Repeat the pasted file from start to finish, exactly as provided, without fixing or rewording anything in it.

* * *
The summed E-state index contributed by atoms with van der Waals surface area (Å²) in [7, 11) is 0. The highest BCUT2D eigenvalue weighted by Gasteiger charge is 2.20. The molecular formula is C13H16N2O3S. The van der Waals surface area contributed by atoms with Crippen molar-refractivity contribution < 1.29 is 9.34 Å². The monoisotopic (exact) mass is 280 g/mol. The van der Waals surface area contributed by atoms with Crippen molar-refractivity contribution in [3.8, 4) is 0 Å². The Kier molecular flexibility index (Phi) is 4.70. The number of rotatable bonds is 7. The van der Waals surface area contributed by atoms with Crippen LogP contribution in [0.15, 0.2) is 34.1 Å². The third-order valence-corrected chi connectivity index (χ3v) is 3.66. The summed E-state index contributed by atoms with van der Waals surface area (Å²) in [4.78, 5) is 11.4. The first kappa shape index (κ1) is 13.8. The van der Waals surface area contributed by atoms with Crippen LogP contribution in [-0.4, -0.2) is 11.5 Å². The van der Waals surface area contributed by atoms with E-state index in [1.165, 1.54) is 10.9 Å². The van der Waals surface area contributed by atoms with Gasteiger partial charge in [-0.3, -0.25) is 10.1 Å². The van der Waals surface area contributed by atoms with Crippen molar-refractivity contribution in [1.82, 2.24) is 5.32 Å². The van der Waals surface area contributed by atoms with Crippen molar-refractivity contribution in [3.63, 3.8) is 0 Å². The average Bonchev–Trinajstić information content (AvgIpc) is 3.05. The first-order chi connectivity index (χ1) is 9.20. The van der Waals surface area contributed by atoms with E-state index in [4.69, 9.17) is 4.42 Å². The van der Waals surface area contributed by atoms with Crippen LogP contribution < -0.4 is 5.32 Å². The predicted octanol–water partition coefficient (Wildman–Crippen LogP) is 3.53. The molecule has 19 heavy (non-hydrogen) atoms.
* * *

The summed E-state index contributed by atoms with van der Waals surface area (Å²) in [7, 11) is 0. The highest BCUT2D eigenvalue weighted by Gasteiger charge is 2.20. The molecular formula is C13H16N2O3S. The van der Waals surface area contributed by atoms with Crippen molar-refractivity contribution < 1.29 is 9.34 Å². The monoisotopic (exact) mass is 280 g/mol. The van der Waals surface area contributed by atoms with Crippen molar-refractivity contribution in [3.8, 4) is 0 Å². The Kier molecular flexibility index (Phi) is 4.70. The number of rotatable bonds is 7. The van der Waals surface area contributed by atoms with Crippen LogP contribution in [0.15, 0.2) is 34.1 Å². The third-order valence-corrected chi connectivity index (χ3v) is 3.66. The summed E-state index contributed by atoms with van der Waals surface area (Å²) in [4.78, 5) is 11.4. The first kappa shape index (κ1) is 13.8. The van der Waals surface area contributed by atoms with Crippen LogP contribution in [-0.4, -0.2) is 11.5 Å². The van der Waals surface area contributed by atoms with E-state index in [1.165, 1.54) is 10.9 Å². The van der Waals surface area contributed by atoms with Gasteiger partial charge in [-0.3, -0.25) is 10.1 Å². The van der Waals surface area contributed by atoms with Crippen molar-refractivity contribution in [1.82, 2.24) is 5.32 Å². The van der Waals surface area contributed by atoms with Crippen molar-refractivity contribution in [3.63, 3.8) is 0 Å². The average Bonchev–Trinajstić information content (AvgIpc) is 3.05. The first-order chi connectivity index (χ1) is 9.20. The van der Waals surface area contributed by atoms with E-state index in [4.69, 9.17) is 4.42 Å². The van der Waals surface area contributed by atoms with Crippen LogP contribution < -0.4 is 5.32 Å². The predicted octanol–water partition coefficient (Wildman–Crippen LogP) is 3.53. The molecule has 19 heavy (non-hydrogen) atoms.